Last Updated on November 11, 2020 by Theodore Spaulding
If you’re unexpectedly and severely injured in an accident, it may take you a number of weeks – and maybe even months – to recuperate.
Particularly if you’ve been catastrophically injured or temporarily disabled, and if you need more than several weeks to heal, for some people working for some employers, your employment could be at stake.
After a serious injury, what are your employment rights? What are the rights of employers? How can you protect your employment if you require a little extra time to recover from your injuries? How can a car accident lawyer help?
When a Severe Injury Happens, What Are the Priorities?
When a serious accident happens, seeking medical treatment is the top priority. If you’re the person who’s been injured, after you’ve been seen by a physician or another healthcare provider, the next thing you must do is to retain legal counsel that you trust.
If you’re in the Atlanta area, as quickly as possible after your medical exam, arrange to speak about your rights and options with an experienced Atlanta personal injury lawyer.
A good injury attorney will provide sound legal advice and dedicated representation, will negotiate aggressively for your complete compensation, and will work diligently to resolve your case in a manner that’s just and fair to everyone who’s involved.
What Might Happen After You Sustain a Long-term Injury?
Of course, no amount of cash can compensate for certain losses that result from severe, long-term injuries, such as:
- Defaulting on medical bills could lead to foreclosure on your home, repossession of your car or truck, and/or bankruptcy.
- The emotional and financial pressures arising from a severe long-term injury can result in a separation or a divorce.
- Sometimes, employers can be impatient, and if your recovery takes too long, you could be replaced at work, or your position could even be eliminated.
When someone is employed in Georgia with no employment contract, it is an “at-will” employment arrangement.
Either the employee or the employer may terminate the arrangement “at-will,” provided that the employee is not fired for a reason that’s illegal – like discrimination or retaliation.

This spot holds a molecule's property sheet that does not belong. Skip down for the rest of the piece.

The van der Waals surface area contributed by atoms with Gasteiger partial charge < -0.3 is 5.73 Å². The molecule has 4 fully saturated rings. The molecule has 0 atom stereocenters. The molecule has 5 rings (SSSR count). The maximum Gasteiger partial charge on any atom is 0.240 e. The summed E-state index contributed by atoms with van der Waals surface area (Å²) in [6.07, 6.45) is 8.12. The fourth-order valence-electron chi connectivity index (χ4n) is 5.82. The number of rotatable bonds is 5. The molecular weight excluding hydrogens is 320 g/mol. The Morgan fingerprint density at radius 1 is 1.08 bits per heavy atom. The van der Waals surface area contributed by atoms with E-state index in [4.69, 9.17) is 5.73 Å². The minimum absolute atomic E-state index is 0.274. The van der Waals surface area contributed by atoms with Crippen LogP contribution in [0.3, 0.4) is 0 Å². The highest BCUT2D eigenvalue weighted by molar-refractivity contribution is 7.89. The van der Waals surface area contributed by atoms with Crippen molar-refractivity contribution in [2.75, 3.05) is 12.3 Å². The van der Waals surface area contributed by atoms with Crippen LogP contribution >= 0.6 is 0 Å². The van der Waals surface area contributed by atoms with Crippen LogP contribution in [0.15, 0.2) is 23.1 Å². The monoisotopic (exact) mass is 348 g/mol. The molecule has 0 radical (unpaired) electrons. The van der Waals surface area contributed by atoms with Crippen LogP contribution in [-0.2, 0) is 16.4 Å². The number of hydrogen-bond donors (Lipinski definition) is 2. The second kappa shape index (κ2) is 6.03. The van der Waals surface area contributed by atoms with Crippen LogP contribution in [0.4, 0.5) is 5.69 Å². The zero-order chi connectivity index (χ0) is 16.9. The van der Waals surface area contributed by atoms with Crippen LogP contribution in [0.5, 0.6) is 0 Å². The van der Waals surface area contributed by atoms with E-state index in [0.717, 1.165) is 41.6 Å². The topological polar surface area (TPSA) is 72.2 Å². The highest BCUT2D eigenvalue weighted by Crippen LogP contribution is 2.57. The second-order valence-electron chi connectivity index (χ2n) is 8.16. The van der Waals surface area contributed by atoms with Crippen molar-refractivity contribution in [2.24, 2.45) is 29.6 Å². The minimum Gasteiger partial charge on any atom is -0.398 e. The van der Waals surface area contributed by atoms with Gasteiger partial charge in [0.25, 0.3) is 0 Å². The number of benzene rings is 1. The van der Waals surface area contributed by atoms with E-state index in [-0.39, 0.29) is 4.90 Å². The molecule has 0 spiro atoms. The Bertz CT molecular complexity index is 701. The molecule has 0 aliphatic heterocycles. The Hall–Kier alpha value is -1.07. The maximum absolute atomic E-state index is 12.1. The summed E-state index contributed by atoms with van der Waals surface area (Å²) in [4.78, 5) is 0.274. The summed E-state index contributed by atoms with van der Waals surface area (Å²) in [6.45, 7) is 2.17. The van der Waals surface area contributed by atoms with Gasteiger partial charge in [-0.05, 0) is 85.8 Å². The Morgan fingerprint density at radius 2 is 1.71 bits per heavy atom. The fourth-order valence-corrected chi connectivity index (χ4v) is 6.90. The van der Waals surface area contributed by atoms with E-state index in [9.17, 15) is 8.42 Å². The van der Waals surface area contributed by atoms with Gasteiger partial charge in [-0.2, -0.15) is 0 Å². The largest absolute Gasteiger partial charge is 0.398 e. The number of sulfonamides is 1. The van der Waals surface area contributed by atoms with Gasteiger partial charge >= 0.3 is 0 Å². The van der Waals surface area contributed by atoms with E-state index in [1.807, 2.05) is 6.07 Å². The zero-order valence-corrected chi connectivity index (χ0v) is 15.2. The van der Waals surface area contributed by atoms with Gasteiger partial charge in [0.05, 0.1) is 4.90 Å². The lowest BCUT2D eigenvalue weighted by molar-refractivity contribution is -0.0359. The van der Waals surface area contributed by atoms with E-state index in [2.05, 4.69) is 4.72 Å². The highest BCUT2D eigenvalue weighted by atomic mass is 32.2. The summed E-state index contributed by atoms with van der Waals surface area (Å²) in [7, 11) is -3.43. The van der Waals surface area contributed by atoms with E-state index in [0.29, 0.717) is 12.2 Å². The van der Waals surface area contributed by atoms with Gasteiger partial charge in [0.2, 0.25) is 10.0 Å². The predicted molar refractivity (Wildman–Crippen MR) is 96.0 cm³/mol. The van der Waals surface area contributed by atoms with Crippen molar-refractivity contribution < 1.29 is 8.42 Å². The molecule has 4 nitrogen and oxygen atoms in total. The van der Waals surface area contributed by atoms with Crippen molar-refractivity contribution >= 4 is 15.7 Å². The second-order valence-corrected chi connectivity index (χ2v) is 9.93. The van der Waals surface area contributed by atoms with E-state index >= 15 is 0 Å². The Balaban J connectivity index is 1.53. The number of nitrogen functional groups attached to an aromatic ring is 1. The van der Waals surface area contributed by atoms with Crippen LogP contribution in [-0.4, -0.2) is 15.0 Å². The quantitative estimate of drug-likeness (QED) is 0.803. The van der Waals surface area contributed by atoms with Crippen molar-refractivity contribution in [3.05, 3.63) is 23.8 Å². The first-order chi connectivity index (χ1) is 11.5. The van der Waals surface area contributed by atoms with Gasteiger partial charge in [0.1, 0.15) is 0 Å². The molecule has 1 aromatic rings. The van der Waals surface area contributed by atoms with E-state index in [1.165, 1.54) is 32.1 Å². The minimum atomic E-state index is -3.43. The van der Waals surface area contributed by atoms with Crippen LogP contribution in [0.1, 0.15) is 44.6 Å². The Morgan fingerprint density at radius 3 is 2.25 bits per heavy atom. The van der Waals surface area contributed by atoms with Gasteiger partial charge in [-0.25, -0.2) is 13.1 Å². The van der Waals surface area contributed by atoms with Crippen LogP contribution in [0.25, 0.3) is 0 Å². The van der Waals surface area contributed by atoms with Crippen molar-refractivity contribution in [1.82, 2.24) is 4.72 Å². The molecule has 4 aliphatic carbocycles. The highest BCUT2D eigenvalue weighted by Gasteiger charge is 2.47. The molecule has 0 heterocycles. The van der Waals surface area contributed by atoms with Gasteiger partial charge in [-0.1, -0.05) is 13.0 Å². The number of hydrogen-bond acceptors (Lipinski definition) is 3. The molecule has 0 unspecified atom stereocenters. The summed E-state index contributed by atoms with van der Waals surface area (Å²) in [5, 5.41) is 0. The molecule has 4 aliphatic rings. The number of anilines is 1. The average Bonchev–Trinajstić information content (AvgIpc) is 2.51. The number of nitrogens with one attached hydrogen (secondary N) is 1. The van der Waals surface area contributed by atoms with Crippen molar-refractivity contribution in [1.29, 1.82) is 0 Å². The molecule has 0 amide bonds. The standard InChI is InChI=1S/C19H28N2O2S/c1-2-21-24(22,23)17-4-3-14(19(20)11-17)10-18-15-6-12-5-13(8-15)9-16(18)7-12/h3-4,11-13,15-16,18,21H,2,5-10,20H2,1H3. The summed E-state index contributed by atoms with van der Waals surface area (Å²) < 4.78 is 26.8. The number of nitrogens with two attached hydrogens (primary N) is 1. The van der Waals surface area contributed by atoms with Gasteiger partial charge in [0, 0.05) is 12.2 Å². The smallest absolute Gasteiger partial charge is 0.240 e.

Can You Take Action to Protect Your Job After an Injury?
The right of employers to fire employees at-will is the reason why you must act to protect your job if you suffer any illness or injury that will keep you from work for more than just a few days.
The law in Georgia will be on your side.
You’ll need to know your employment rights and the pertinent federal and state employment laws. Having the advice and insights of an injury attorney will be imperative.
How Can the “FMLA” Help You?
Many injury victims in our state have employment protection through the FMLA – the Family and Medical Leave Act of 1993. It requires employers who have at least fifty employees to offer employment-protected, unpaid leave for specific family and medical reasons.
The FMLA provides qualified employees with unpaid leave for medical reasons for as long as twelve weeks.
After the leave period, the employee must be allowed to return to work, or the employer has to provide comparable employment with similar pay and similar advancement prospects.
If your employer eliminates your position or replaces you when you are legally on FMLA leave – and does not offer you a comparable position – the employer has probably violated federal law.
You’ll need to speak regarding your situation with a personal injury lawyer who also has employment law experience.
Can Taking Leave Result in Someone’s Termination?
If you’ve properly completed the paperwork and you’ve made the necessary notifications, you can’t be terminated for legally taking leave. That would be a wrongful termination, and it would be illegal under federal law.